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4

I think most popular and effective training programs do not allow you to recover fully. Recovering fully, being at peak power and endurance, is usually achieved by tapering off your training. As such, simply by the fact that you'd taper off a training program (like 5/3/1, 5x5, etc) before a competition, it's a logical conclusion that not tapering off (ie: ...


4

What you’ve described is not an average training routine in my opinion. You’ve got a pretty heavy workload if you consider holding a job as well. You make no mention of the amount of weight, sets, or reps that you perform, so, I’ll assume from your description of not trying to build muscle, that those numbers are sufficiently low. Effectively, you’re ...


3

I've had this before and although I'm a little cautious to throw the overtraining flag, research suggests there is correlation if not causation: These individuals became acutely overtrained as indicated by significant reductions in running performance from day 1 to day 11. The overtrained state was accompanied by severe fatigue, immune system ...


3

I can only speak from experience as someone else that usually works out a few hours before going to sleep. I often have the same problem, particularly after cardio due to the elevated heartrate, but sometimes after weightlifting too. The best thing you can do for yourself is to establish a night-routine that will help relax your body between a workout and ...


2

I found out what is going on for me. In case others have questions similar to mine, this paper provides a pretty good background: Myalgic encephalomyelitis: International Consensus Criteria - Carruthers - 2011 - Journal of Internal Medicine - Wiley Online Library http://onlinelibrary.wiley.com/doi/10.1111/j.1365-2796.2011.02428.x/pdf The specific issue ...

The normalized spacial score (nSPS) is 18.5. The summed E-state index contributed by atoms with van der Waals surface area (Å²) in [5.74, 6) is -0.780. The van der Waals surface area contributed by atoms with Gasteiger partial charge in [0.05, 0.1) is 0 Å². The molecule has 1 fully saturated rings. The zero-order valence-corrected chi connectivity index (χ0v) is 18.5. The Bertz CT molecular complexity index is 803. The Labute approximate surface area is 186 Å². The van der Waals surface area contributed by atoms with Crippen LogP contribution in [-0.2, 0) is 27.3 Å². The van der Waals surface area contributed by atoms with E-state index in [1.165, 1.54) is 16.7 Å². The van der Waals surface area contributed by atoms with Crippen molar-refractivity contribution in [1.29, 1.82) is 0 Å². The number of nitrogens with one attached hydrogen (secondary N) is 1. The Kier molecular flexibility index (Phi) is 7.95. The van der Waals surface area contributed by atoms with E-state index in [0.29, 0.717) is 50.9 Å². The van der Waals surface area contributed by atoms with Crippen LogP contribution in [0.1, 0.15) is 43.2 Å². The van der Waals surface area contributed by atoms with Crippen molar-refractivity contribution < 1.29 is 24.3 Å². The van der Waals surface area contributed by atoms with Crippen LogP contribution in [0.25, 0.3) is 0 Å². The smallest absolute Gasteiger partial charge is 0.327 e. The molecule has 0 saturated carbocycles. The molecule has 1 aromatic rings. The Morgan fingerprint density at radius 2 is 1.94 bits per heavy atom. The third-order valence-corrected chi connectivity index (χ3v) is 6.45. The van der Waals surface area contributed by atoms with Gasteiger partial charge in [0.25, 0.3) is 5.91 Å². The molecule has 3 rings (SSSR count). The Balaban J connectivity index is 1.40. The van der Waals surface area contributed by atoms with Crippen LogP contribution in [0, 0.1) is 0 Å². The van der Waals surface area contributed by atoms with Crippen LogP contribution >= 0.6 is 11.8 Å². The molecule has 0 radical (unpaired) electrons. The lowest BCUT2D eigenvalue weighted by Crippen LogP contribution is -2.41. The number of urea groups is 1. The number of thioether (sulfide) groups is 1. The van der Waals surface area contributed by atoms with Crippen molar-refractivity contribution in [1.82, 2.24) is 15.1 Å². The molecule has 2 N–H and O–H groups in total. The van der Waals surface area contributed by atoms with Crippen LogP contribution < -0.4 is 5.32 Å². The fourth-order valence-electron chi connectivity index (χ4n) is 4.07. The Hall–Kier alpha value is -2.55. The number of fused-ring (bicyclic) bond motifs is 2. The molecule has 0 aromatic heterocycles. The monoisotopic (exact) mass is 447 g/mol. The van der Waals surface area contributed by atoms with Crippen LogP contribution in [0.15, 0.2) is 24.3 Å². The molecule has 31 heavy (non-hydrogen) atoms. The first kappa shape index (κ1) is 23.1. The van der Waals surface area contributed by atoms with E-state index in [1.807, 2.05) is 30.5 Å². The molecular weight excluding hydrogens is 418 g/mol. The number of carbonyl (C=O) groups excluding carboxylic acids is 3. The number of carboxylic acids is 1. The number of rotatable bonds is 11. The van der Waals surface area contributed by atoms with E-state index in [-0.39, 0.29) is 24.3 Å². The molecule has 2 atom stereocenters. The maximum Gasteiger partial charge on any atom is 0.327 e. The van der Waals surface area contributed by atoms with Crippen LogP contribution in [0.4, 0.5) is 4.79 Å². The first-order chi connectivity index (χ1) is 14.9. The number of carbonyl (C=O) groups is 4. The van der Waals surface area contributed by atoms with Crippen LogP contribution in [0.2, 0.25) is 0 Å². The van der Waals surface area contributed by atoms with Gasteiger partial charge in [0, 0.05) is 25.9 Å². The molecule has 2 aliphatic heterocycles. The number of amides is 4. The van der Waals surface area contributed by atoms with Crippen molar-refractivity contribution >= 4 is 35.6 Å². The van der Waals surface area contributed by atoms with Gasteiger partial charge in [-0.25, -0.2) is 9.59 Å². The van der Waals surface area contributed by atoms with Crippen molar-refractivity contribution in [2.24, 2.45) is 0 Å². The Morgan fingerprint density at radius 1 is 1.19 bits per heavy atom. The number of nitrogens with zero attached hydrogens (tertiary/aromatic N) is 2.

2

If you can't go into the gym and squat heavy twice a day, every day, you aren't overtrained, you're undertrained. (John Broz) And Why is it that those most inclined to worry and ask about “overtraining” are about as likely to set a new record in the Olympic Decathlon as they are to ever overtrain? (Greg Glassman) Your question is very subjective, ...


2

I'm not aware of any concrete studies on the matter, but basically CNS fatigue can be summed up like this: it's the overall degradation of hormones and neurotransmitters that are required for sustained physical output. I wrote an answer a while back that gets into the fairly low level chemical actions that limit strength output, it's worth reading if you ...


1

It really depends on your goals and programming. The answer could be yes or no. With my current routine, for example, I dead lift, front squat and bench press three times a week, however, I only complete 10 reps of each lift per session (broken up into 2-3 sets, rarely more than 85% 1 RM). Without getting into the fine details of my current program, I'm ...


1

It's sometimes said: Improvement = training stress + recovery Your training puts a stress on your system, and during recovery you get stronger. Most training programs are built around generating different kinds of training stress in efficient ways and providing appropriate time to recover. Both the amount of training to create stress and what is needed for ...


1

Your program looks well designed and well followed, and none of what you've mentioned suggests overtraining in the normal sense. However, working out is literally a form of stress. It's supposed to be a manageable stress. If you're concerned about the physiological stress of working out affecting your condition, or if you're worried about overtraining, I'd ...


1

No. The volume of your workout is not enough for overtraining, and the fact that you took time off confirms your problems are not due to your lifting. See a doctor. Especially due to the fact that you have a preexisting hormonal disorder, your doctor will be the best source of information.



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